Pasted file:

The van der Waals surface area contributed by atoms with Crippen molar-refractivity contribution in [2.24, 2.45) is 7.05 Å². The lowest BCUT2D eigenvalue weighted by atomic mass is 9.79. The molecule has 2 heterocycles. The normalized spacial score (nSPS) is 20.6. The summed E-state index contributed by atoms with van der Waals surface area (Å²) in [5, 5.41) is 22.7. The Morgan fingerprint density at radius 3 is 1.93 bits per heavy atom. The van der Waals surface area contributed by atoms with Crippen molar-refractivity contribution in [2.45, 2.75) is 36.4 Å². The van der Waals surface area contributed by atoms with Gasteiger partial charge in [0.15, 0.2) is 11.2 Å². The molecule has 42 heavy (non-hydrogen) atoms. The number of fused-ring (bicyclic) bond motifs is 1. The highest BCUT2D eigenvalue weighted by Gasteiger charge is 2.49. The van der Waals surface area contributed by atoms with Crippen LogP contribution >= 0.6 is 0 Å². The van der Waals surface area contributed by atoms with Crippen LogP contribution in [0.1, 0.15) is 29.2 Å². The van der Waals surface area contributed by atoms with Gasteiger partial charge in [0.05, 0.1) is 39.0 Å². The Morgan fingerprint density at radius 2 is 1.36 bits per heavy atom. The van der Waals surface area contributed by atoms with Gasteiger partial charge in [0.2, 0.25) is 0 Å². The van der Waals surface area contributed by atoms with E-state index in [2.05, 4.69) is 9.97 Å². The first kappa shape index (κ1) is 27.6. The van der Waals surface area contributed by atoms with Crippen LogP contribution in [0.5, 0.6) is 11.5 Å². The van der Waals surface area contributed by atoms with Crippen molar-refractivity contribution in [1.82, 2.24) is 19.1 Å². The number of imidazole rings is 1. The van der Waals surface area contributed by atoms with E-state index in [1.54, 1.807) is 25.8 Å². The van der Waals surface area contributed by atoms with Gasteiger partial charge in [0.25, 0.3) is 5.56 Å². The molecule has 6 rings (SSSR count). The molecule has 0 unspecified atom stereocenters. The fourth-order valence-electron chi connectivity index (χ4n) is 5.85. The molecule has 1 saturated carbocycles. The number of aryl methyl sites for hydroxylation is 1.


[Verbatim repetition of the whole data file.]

The van der Waals surface area contributed by atoms with Crippen molar-refractivity contribution in [2.24, 2.45) is 7.05 Å². The lowest BCUT2D eigenvalue weighted by atomic mass is 9.79. The molecule has 2 heterocycles. The normalized spacial score (nSPS) is 20.6. The summed E-state index contributed by atoms with van der Waals surface area (Å²) in [5, 5.41) is 22.7. The Morgan fingerprint density at radius 3 is 1.93 bits per heavy atom. The van der Waals surface area contributed by atoms with Crippen molar-refractivity contribution in [2.45, 2.75) is 36.4 Å². The van der Waals surface area contributed by atoms with Gasteiger partial charge in [0.15, 0.2) is 11.2 Å². The molecule has 42 heavy (non-hydrogen) atoms. The number of fused-ring (bicyclic) bond motifs is 1. The highest BCUT2D eigenvalue weighted by Gasteiger charge is 2.49. The van der Waals surface area contributed by atoms with Crippen LogP contribution >= 0.6 is 0 Å². The van der Waals surface area contributed by atoms with Crippen LogP contribution in [0.1, 0.15) is 29.2 Å². The van der Waals surface area contributed by atoms with Gasteiger partial charge in [0.05, 0.1) is 39.0 Å². The Morgan fingerprint density at radius 2 is 1.36 bits per heavy atom. The van der Waals surface area contributed by atoms with Gasteiger partial charge in [0.2, 0.25) is 0 Å². The van der Waals surface area contributed by atoms with E-state index in [2.05, 4.69) is 9.97 Å². The first kappa shape index (κ1) is 27.6. The van der Waals surface area contributed by atoms with Crippen LogP contribution in [0.5, 0.6) is 11.5 Å². The van der Waals surface area contributed by atoms with Crippen molar-refractivity contribution in [1.82, 2.24) is 19.1 Å². The number of imidazole rings is 1. The van der Waals surface area contributed by atoms with E-state index in [1.54, 1.807) is 25.8 Å². The van der Waals surface area contributed by atoms with Gasteiger partial charge in [0.25, 0.3) is 5.56 Å². The molecule has 6 rings (SSSR count). The molecule has 0 unspecified atom stereocenters. The fourth-order valence-electron chi connectivity index (χ4n) is 5.85. The molecule has 1 saturated carbocycles. The number of aryl methyl sites for hydroxylation is 1.